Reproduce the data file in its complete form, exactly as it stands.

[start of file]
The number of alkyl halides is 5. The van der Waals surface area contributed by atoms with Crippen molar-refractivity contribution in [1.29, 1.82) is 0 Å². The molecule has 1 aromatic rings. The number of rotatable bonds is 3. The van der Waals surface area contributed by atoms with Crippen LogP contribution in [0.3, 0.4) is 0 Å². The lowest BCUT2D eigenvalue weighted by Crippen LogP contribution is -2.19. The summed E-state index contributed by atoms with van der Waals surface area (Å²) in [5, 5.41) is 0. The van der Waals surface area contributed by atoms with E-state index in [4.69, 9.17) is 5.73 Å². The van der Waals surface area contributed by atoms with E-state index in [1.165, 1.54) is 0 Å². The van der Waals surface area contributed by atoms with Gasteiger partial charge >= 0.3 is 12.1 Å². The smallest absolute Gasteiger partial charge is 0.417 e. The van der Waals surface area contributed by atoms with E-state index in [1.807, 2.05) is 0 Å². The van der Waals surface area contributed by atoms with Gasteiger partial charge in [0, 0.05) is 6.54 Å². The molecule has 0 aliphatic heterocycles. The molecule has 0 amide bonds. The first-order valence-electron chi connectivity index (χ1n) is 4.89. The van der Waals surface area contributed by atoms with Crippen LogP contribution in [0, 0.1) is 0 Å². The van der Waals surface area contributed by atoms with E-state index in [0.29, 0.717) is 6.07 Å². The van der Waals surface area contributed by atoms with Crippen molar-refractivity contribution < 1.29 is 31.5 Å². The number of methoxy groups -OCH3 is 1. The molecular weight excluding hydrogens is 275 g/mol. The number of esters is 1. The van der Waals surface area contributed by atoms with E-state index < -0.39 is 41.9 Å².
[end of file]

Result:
The number of alkyl halides is 5. The van der Waals surface area contributed by atoms with Crippen molar-refractivity contribution in [1.29, 1.82) is 0 Å². The molecule has 1 aromatic rings. The number of rotatable bonds is 3. The van der Waals surface area contributed by atoms with Crippen LogP contribution in [0.3, 0.4) is 0 Å². The lowest BCUT2D eigenvalue weighted by Crippen LogP contribution is -2.19. The summed E-state index contributed by atoms with van der Waals surface area (Å²) in [5, 5.41) is 0. The van der Waals surface area contributed by atoms with E-state index in [4.69, 9.17) is 5.73 Å². The van der Waals surface area contributed by atoms with E-state index in [1.165, 1.54) is 0 Å². The van der Waals surface area contributed by atoms with Gasteiger partial charge >= 0.3 is 12.1 Å². The smallest absolute Gasteiger partial charge is 0.417 e. The van der Waals surface area contributed by atoms with E-state index in [1.807, 2.05) is 0 Å². The van der Waals surface area contributed by atoms with Gasteiger partial charge in [0, 0.05) is 6.54 Å². The molecule has 0 aliphatic heterocycles. The molecule has 0 amide bonds. The first-order valence-electron chi connectivity index (χ1n) is 4.89. The van der Waals surface area contributed by atoms with Crippen LogP contribution in [0, 0.1) is 0 Å². The van der Waals surface area contributed by atoms with E-state index in [0.29, 0.717) is 6.07 Å². The van der Waals surface area contributed by atoms with Crippen molar-refractivity contribution < 1.29 is 31.5 Å². The number of methoxy groups -OCH3 is 1. The molecular weight excluding hydrogens is 275 g/mol. The number of esters is 1. The van der Waals surface area contributed by atoms with E-state index < -0.39 is 41.9 Å².